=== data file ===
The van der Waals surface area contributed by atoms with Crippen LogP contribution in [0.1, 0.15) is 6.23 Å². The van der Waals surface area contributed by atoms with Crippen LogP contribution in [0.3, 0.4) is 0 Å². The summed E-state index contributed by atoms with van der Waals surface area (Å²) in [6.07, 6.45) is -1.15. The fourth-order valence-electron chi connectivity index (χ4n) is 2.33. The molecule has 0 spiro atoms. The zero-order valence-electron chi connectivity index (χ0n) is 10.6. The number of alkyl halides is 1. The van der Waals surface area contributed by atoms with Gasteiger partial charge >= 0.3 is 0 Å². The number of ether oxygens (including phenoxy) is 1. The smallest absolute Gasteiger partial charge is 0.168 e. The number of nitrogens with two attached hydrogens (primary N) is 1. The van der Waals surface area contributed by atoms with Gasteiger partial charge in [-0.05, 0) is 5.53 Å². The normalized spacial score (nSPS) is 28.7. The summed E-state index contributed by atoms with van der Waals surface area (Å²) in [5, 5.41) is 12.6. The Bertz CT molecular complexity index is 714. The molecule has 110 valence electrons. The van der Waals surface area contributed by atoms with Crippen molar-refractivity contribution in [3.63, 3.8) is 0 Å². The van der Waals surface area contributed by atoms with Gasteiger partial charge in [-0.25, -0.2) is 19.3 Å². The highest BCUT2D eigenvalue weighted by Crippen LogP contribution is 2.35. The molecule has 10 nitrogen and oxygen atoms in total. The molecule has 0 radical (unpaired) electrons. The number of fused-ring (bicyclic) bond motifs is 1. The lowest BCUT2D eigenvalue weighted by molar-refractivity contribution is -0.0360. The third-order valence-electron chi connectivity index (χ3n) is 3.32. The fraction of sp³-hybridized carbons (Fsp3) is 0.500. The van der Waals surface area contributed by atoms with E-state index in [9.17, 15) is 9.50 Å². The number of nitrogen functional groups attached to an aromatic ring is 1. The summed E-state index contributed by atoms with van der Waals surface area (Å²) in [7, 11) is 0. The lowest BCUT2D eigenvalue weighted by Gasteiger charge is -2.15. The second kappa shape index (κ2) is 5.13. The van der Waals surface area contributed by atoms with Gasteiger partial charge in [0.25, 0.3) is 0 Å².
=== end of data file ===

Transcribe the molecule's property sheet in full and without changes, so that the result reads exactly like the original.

The van der Waals surface area contributed by atoms with Crippen LogP contribution in [0.1, 0.15) is 6.23 Å². The van der Waals surface area contributed by atoms with Crippen LogP contribution in [0.3, 0.4) is 0 Å². The summed E-state index contributed by atoms with van der Waals surface area (Å²) in [6.07, 6.45) is -1.15. The fourth-order valence-electron chi connectivity index (χ4n) is 2.33. The molecule has 0 spiro atoms. The zero-order valence-electron chi connectivity index (χ0n) is 10.6. The number of alkyl halides is 1. The van der Waals surface area contributed by atoms with Gasteiger partial charge >= 0.3 is 0 Å². The number of ether oxygens (including phenoxy) is 1. The smallest absolute Gasteiger partial charge is 0.168 e. The number of nitrogens with two attached hydrogens (primary N) is 1. The van der Waals surface area contributed by atoms with Gasteiger partial charge in [-0.05, 0) is 5.53 Å². The normalized spacial score (nSPS) is 28.7. The summed E-state index contributed by atoms with van der Waals surface area (Å²) in [5, 5.41) is 12.6. The Bertz CT molecular complexity index is 714. The molecule has 110 valence electrons. The van der Waals surface area contributed by atoms with Crippen molar-refractivity contribution in [3.63, 3.8) is 0 Å². The van der Waals surface area contributed by atoms with Gasteiger partial charge in [-0.25, -0.2) is 19.3 Å². The highest BCUT2D eigenvalue weighted by Crippen LogP contribution is 2.35. The molecule has 10 nitrogen and oxygen atoms in total. The molecule has 0 radical (unpaired) electrons. The number of fused-ring (bicyclic) bond motifs is 1. The lowest BCUT2D eigenvalue weighted by molar-refractivity contribution is -0.0360. The third-order valence-electron chi connectivity index (χ3n) is 3.32. The fraction of sp³-hybridized carbons (Fsp3) is 0.500. The van der Waals surface area contributed by atoms with E-state index in [9.17, 15) is 9.50 Å². The number of nitrogen functional groups attached to an aromatic ring is 1. The summed E-state index contributed by atoms with van der Waals surface area (Å²) in [7, 11) is 0. The lowest BCUT2D eigenvalue weighted by Gasteiger charge is -2.15. The second kappa shape index (κ2) is 5.13. The van der Waals surface area contributed by atoms with Gasteiger partial charge in [0.25, 0.3) is 0 Å².